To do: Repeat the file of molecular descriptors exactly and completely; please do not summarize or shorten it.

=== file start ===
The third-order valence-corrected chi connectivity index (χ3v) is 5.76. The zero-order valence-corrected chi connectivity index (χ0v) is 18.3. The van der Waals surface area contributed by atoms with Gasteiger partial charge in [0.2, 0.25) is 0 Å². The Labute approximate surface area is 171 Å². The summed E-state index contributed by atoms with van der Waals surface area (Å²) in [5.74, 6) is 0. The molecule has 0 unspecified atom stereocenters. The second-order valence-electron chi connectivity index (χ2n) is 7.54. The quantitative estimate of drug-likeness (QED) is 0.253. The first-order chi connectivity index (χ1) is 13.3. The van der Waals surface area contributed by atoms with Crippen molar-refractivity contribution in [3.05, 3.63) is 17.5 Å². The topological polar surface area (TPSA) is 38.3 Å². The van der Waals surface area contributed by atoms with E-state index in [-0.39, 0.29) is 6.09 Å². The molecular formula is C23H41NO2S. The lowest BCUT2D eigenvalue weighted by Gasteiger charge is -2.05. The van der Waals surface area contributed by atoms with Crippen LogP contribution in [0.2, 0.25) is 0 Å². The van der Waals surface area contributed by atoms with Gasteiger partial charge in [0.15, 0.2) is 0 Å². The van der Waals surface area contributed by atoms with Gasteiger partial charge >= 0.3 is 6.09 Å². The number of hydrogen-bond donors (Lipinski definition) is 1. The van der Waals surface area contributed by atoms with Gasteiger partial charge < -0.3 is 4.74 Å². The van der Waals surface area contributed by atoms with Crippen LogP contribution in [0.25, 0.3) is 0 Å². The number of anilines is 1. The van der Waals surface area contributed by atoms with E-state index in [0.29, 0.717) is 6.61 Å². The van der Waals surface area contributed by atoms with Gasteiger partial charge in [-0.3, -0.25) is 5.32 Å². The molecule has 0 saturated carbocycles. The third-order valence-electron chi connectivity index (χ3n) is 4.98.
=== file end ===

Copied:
The third-order valence-corrected chi connectivity index (χ3v) is 5.76. The zero-order valence-corrected chi connectivity index (χ0v) is 18.3. The van der Waals surface area contributed by atoms with Gasteiger partial charge in [0.2, 0.25) is 0 Å². The Labute approximate surface area is 171 Å². The summed E-state index contributed by atoms with van der Waals surface area (Å²) in [5.74, 6) is 0. The molecule has 0 unspecified atom stereocenters. The second-order valence-electron chi connectivity index (χ2n) is 7.54. The quantitative estimate of drug-likeness (QED) is 0.253. The first-order chi connectivity index (χ1) is 13.3. The van der Waals surface area contributed by atoms with Crippen molar-refractivity contribution in [3.05, 3.63) is 17.5 Å². The topological polar surface area (TPSA) is 38.3 Å². The van der Waals surface area contributed by atoms with E-state index in [-0.39, 0.29) is 6.09 Å². The molecular formula is C23H41NO2S. The lowest BCUT2D eigenvalue weighted by Gasteiger charge is -2.05. The van der Waals surface area contributed by atoms with Crippen LogP contribution in [0.2, 0.25) is 0 Å². The van der Waals surface area contributed by atoms with Gasteiger partial charge in [0.15, 0.2) is 0 Å². The van der Waals surface area contributed by atoms with Gasteiger partial charge >= 0.3 is 6.09 Å². The number of hydrogen-bond donors (Lipinski definition) is 1. The van der Waals surface area contributed by atoms with Gasteiger partial charge < -0.3 is 4.74 Å². The van der Waals surface area contributed by atoms with Crippen LogP contribution in [0.25, 0.3) is 0 Å². The number of anilines is 1. The van der Waals surface area contributed by atoms with E-state index in [0.29, 0.717) is 6.61 Å². The van der Waals surface area contributed by atoms with Gasteiger partial charge in [-0.3, -0.25) is 5.32 Å². The molecule has 0 saturated carbocycles. The third-order valence-electron chi connectivity index (χ3n) is 4.98.